The housing comprises a reusable sub-housing and a disposable sub-housing, the disposable sub-housing being used by a single patient and including at least the fluid conduit and the medication port, the reusable sub-housing being used by a plurality of patients and including the at least one first sensor. The re-usable sub-housing can be operatively coupled to the disposable sub-housing by a connection interface including one or more of an electrical contact, an RF coupling, an optical coupling, a hydraulic coupling, a mechanical coupling, and a magnetic coupling.
The fluid conduit can include a first fluid channel and a second fluid channel with the first fluid channel extending from a first end to a second end and the second fluid channel extending from a distal end and terminating at the first fluid channel at an intersection intermediate the first end and the second end.
The medication delivery apparatus can be integral to and/or configured to be suspended below a fluid source.
The at least one first sensor can include an identification sensor and the tubing set includes an information source such that the identification sensor reads the information from the information source. The information source can be disposed proximate to a fitting of the tubing set. The information source can be disposed upon a cylindrical or annular surface that is concentric to the fluid outlet of the tubing set and the sensor can generate the information characterizing administration of the medication when the tubing set is coupled and/or being coupled to the medication port.
The at least one first sensor can include a fluid flow sensor and the information can include information indicative of an amount of fluid delivered from the medication source to the patient.
The at least one first sensor can include a medication composition type sensor such that the information includes information characterizing the composition of the medication.
The remote data collection system can receive, transmit, integrate and/or report information from and/or to a medical information source selected from a group comprising: a medical device, and a medical information system.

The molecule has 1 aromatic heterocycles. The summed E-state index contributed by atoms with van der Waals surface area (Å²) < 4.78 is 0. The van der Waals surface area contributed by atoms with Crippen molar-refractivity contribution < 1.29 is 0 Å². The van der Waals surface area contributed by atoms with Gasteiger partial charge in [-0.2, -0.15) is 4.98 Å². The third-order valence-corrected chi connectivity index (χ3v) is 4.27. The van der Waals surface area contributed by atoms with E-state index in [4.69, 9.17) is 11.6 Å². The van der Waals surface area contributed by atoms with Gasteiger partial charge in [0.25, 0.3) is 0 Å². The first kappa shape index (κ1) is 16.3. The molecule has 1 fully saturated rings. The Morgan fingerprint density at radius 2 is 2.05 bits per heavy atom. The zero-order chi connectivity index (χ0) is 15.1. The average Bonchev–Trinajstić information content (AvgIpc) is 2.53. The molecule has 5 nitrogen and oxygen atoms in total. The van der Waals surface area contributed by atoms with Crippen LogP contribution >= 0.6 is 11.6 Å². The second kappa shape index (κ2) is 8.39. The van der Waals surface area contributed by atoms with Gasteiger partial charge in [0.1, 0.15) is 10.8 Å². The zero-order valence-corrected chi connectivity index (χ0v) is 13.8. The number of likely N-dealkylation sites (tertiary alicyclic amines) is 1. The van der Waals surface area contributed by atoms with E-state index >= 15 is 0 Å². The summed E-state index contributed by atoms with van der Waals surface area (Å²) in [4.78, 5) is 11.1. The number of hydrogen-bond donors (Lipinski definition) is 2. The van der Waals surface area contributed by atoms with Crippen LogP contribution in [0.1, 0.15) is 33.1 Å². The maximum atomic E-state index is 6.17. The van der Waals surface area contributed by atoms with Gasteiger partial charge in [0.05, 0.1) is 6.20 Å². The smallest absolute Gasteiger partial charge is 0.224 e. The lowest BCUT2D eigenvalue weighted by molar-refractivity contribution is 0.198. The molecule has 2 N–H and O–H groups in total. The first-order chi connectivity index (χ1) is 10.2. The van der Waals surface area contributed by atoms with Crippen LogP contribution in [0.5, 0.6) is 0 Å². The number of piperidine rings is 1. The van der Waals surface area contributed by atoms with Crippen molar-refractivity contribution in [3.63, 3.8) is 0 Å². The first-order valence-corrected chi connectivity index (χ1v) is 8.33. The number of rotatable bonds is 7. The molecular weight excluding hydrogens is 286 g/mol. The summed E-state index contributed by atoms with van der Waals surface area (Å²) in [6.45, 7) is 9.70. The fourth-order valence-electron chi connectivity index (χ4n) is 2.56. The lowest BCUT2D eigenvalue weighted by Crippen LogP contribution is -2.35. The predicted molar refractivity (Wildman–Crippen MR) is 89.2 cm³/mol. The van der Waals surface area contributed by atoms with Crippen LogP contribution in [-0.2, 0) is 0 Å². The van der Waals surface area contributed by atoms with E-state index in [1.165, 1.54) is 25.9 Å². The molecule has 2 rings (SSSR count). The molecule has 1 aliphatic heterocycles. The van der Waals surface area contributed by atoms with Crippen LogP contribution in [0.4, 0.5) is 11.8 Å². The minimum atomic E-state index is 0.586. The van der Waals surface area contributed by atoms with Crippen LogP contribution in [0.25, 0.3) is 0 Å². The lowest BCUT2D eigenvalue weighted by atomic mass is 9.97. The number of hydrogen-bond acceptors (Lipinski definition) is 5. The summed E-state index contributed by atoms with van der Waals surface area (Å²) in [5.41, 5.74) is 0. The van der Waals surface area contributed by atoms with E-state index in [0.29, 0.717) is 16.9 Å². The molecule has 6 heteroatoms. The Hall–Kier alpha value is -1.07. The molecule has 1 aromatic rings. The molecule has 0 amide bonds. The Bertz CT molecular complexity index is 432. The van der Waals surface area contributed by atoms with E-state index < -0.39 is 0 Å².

The remote data collection system can provide real-time information to a user including, for example, medication information, medical data specific to a patient, procedural instructions and/or protocols for patient treatment.
The remote data collection system can provide a rule set defining conditions to alert and/or guide a caregiver using the apparatus.
A memory element can be disposed within the housing for storing information generated by the at least one first sensor.
An indicator element can be disposed within the housing for indicating the operational state of the medication delivery apparatus and/or illuminating the medication port providing user information.
The at least one first sensor can be one or more of a flow volume sensor, a flow rate measurement sensor, a composition sensor, a pressure sensor, an air in line sensor, and a temperature sensor.
The medication delivery apparatus can be included in a kit comprising a sterile pouch. The medication delivery apparatus can be provided within the pouch in a sterile condition.
In another variation, a medication delivery apparatus for use with a medication source can include a housing, a fluid conduit, a medication port, at least one sensor, a transmitter, and a self-contained power source. The fluid conduit can at least partially extend from the housing and be configured to deliver medication within the medication source to a patient. The medication port can extending from an external surface of the housing and be configured to be coupled to a fluid outlet of a tubing set coupled to the medication source. The medication port can be fluidically and directly coupled to the fluid conduit. The at least one sensor can be disposed within the housing to generate information characterizing administration of the medication. The transmitter can be disposed within the housing to wirelessly transmit information generated by the sensor to a remote data collection system. The self-contained power source can be disposed within the housing to power the at least one sensor and the transmitter.